The threads of history can sometimes intertwine in remarkable ways and today is one of those days.

On this date in 1865, General Stand Watie, a Cherokee and the only Native American to attain general’s rank in the Confederate Army, surrendered his command. He was the last Confederate general to surrender in the Civil War.

Watie fought in the Transmississippi theater, that portion of the Confederacy and its affiliated groups located west of the river. The capture of Vicksburg in 1863 essentially cut the nation in two, and as time passed, those stationed west of the river became increasingly unable to fight.

Watie’s surrender was expected, but the controversy that followed was not. The surrender triggered a sequence of events which took over 150 years to finally resolve.

To understand the events, it’s important to note that Cherokee fought on both sides in the Civil War — sometimes against each other. Stand Watie took command of Confederate troops after half the nation split away in sympathy with the Union side.

After the war, Stand Watie traveled to Washington to try to obtain recognition for his Southern Cherokee group, which never occurred. There were many reasons for this, but one was especially simple.

Some Cherokee had owned slaves. Slavery had been a part of tribal heritage since long before the Civil War, but in many cases was never intended to be permanent. African-American slavery, on the other hand, was precisely that, and by the outbreak of the war, an estimated 4,000 slaves were working on Cherokee lands.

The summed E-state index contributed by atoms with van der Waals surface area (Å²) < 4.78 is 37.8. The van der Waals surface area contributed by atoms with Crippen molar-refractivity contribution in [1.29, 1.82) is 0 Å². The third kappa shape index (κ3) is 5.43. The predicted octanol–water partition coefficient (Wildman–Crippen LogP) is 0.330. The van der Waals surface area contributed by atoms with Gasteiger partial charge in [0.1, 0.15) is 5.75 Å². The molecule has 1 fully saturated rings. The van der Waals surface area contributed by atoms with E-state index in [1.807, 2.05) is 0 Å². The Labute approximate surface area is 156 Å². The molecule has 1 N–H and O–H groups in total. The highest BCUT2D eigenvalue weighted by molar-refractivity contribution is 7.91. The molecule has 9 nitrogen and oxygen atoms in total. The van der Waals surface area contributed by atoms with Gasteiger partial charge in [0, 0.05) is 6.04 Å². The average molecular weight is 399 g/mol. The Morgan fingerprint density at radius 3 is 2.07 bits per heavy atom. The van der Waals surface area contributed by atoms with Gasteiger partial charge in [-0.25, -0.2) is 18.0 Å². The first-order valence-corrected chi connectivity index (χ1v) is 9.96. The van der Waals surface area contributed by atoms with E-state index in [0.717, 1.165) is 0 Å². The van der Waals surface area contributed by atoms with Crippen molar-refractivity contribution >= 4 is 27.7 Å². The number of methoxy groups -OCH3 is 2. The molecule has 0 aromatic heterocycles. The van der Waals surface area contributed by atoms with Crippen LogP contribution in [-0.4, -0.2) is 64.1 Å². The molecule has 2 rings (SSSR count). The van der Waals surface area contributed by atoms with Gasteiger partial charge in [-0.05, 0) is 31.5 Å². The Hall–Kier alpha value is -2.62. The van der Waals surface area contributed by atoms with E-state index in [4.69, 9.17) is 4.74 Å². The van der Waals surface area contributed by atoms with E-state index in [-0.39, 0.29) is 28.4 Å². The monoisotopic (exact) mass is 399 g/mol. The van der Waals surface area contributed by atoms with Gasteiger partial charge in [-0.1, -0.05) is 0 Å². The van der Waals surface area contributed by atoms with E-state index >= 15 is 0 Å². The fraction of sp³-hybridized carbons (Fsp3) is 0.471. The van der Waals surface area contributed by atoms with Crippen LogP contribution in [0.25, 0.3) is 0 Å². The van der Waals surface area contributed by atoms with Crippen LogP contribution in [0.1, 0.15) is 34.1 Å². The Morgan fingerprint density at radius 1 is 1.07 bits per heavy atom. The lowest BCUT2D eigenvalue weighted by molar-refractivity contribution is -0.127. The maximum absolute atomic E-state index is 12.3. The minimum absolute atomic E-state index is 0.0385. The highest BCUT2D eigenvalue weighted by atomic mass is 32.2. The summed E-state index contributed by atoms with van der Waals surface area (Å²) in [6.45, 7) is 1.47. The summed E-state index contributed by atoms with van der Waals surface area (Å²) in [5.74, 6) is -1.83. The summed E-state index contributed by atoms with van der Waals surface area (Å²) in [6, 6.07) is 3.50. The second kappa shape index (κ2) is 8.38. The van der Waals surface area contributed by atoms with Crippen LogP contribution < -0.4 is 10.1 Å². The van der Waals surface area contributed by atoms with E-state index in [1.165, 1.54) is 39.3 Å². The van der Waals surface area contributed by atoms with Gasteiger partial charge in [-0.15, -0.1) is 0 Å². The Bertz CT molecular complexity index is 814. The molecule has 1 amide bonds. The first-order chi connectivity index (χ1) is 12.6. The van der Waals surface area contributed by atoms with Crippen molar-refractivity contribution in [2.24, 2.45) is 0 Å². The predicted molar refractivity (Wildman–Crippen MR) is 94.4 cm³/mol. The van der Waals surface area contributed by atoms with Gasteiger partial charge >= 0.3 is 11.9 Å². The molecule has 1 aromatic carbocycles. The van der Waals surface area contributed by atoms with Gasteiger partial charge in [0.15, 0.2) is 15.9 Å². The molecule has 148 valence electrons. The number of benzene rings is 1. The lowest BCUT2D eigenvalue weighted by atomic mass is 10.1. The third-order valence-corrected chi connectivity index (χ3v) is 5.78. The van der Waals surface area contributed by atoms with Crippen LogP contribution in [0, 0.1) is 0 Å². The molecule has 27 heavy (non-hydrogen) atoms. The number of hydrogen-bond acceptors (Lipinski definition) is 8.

Cherokee law prohibited the education of slaves, their holding office, owning property, or being aided by any Cherokee in seeking freedom.

“Be it enacted by the National Council, That intermarriage shall not be lawful between a free male or female citizen with any slave or person of color not entitled to the rights of citizenship under the laws of this Nation, and the same is hereby prohibited, under the penalty of such corporeal punishment as the courts may deem it necessary and proper to inflict, and which shall not exceed fifty stripes for every such offence;—but any colored male who may be convicted under this act shall receive one hundred lashes.”

The split in the tribe had occurred after Abraham Lincoln issued the Emancipation Proclamation in 1863, and the existing Cherokee leadership issued its own proclamation freeing all slaves held by the Cherokee. As a precondition for reuniting the nation, the government required the Southern Cherokee, which had refused to accept either proclamation, to free them.

The Southern Cherokee wanted the government to pay for relocating the Freedmen, but the Northerners wanted them incorporated into the tribe on exclusively owned land. The eventual treaty contained a provision which would cause later contention:

ARTICLE 9
The Cherokee Nation
having, voluntarily, in February, eighteen hundred and sixty-three, by an act of the national council, forever abolished slavery, hereby covenant and agree that never hereafter shall either slavery or involuntary servitude exist in their nation otherwise than in the punishment of crime, whereof the party shall have been duly convicted, in accordance with laws applicable to all the members of said tribe alike. They further agree that all freedmen who have been liberated by voluntary act of their former owners or by law, as well as all free colored persons who were in the country at the commencement of the rebellion, and are now residents therein, or who may return within six months, and their descendants, shall have all the rights of native Cherokees: Provided, That owners of slaves so emancipated in the Cherokee Nation shall never receive any compensation or pay for the slaves so emancipated.